Disarmament and Nonproliferation Education Forum Brings Japanese, Russian and American High School Students Together to Address Nuclear Issues
April 17, 2014
Students and teachers from Japan and Russia joined their peers from the U.S. at the 2014 spring conference of the Critical Issues Forum project – a nonproliferation and disarmament educational outreach project for high school students – convened by the James Martin Center for Nonproliferation Studies on April 4th and 5th at Santa Catalina School in Monterey.
At the Critical Issues Forum (CIF) conference, students from five U.S. high schools in different states (California, Connecticut, Maine, Massachusetts, and Wisconsin), four Russian high schools in closed nuclear cities (Lesnoy, Novouralsk, Ozersk and Zelenogorsk), and six Japanese schools from Hiroshima, Nagasaki, Kanagawa and Tokyo presented their findings on the topic “Nuclear Nonproliferation: Global Opportunities and Regional Challenges.” The CIF program is managed by the James Martin Center for Nonproliferation Studies at the Monterey Institute.
Every year, the CIF project provides opportunities for high school students to address one of the world’s most pressing problems. This year, the CIF project has challenged participants to study the relationship between regional security and international nuclear nonproliferation and disarmament issues. Students identified nuclear nonproliferation and disarmament challenges, evaluated what progress has been made, and envisaged what must be done to make further progress in both areas.
The spring conference is the culmination of the semester-long CIF project that begins with a teacher training workshop. This academic year’s teacher workshop was held in December 2013 using an online conference tool. For the spring conference, all the CIF students completed mini-project 1 and prepared for the spring conference presentations under the guidance of CIF teachers.
Last year, CIF started engaging Japanese students in Hiroshima and Nagasaki, the two cities devastated by atomic bombs in August 1945. This year, Japanese participation expanded to Tokyo and Kanagawa, in the eastern part of Japan. Professor Nobumasa Akiyama of Hitotsubashi University, who is one of the leading experts in the field of nonproliferation and disarmament in Japan, joined the CIF conference as a chair of the CIF-Japan steering committee. In addition, one of the high school students from Hiroshima has been appointed as a “Youth Special Communicator for a World without Nuclear Weapons” as part of a project launched by the Japanese government last year to convey the importance of nuclear disarmament to the world.
All participating students presented and exchanged their findings on their chosen topic in a creative and innovative way, followed by an open discussion centered on a question and answer session with their peers and teachers.
Many schools focused on nonproliferation challenges in the Middle East, such as Iran’s nuclear problem, tensions between Israel and Arab nations surrounding nuclear issues, and a Middle East Zone free of weapons of mass destruction. Some schools examined the nuclear weapons rivalries between India and Pakistan in South Asia. Two of the Japanese schools investigated the volatile security situation in Northeast Asia that has been exacerbated by North Korea’s nuclear and missile tests, and the recent uneasy relationship between Japan and its neighboring countries. In addition to these regional foci, some schools presented US-Russia arms control agreements and the future prospects of bilateral negotiation toward a world free of nuclear weapons.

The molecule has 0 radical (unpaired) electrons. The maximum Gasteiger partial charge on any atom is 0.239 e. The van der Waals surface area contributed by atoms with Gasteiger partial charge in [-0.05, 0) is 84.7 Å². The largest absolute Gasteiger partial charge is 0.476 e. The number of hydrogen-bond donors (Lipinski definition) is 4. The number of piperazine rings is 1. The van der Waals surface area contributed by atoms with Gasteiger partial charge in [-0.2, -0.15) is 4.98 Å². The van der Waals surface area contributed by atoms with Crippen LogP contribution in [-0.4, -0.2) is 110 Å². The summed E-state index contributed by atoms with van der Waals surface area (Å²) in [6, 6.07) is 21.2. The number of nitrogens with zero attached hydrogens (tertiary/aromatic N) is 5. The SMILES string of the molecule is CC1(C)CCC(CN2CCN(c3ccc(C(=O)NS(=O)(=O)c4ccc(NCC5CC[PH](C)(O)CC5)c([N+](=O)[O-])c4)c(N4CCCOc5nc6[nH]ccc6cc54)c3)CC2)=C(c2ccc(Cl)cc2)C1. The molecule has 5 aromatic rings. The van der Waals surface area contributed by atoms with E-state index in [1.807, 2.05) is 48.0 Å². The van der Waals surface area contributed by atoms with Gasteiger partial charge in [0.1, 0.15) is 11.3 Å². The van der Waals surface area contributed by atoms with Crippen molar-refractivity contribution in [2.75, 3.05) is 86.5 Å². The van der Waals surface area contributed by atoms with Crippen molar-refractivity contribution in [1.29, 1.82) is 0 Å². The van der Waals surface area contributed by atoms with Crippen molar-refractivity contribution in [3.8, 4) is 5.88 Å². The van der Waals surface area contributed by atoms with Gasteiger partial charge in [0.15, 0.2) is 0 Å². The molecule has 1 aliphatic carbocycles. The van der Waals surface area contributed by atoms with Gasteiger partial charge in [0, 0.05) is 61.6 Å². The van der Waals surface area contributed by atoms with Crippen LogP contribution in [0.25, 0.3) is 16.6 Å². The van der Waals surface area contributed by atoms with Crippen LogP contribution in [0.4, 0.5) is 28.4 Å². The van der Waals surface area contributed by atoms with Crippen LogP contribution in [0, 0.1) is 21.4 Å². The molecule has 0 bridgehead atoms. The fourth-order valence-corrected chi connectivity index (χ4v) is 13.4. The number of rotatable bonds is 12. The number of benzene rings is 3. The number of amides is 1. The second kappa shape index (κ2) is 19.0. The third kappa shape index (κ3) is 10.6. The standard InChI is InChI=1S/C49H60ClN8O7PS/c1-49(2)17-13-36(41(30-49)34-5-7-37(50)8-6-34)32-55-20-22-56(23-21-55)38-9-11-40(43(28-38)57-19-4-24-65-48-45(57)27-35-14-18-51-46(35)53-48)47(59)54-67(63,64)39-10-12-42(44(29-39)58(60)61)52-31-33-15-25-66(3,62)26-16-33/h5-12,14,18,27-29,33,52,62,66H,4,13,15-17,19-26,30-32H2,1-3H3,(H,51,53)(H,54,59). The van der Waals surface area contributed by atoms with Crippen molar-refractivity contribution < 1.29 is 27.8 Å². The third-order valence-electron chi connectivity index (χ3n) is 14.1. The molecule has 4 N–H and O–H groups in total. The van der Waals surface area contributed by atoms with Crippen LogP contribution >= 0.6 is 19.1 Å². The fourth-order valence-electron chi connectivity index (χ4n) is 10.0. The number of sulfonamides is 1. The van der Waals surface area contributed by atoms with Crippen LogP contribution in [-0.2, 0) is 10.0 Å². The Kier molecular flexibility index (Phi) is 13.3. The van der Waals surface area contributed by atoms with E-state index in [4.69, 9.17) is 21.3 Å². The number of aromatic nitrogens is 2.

The CIF project is designed to develop critical thinking skills and to engage students and teachers around issues related to international peace and security. Students were also engaged in interactive and cross-cultural activities during the conference and had the chance to interact with graduate students studying nuclear disarmament issues in the Institute’s Nonproliferation and Terrorism Studies program.
The CIF conference also welcomed Norwegian Consul General in San Francisco Hilde Janne Skorpen as a keynote speaker. She spoke about the Humanitarian Impact of the Use of Nuclear Weapons. This issue has been drawing increasingly attention recently, and many CIF students also mentioned this issue in their presentations. Norway is one of the leading countries in this field and hosted the first conference on humanitarian impact of nuclear weapons in Oslo, in March 2013. As a closing keynote address, Professor Nobumasa Akiyama encouraged all the students to be innovative and creative in thinking about a world free of nuclear weapons.
The CIF project team sincerely hopes that these young leaders for the next generation will be the driving force to accomplish the goals of a world without nuclear weapons. We believe that the CIF project exemplified how education can promote nuclear nonproliferation and disarmament.
This year’s CIF program is funded by the United States-Japan Foundation, a New York–based organization supporting activities to deepen friendship and understanding between Americans and Japanese, and the Tokyo Club, Japan’s oldest and most prestigious gentlemen’s club. The CIF program also receives support from the Chapman Foundation for students in Monterey. For more information on the CIF program, please visit the CIF website at sites.miis.edu/criticalissuesforum, and view this short video.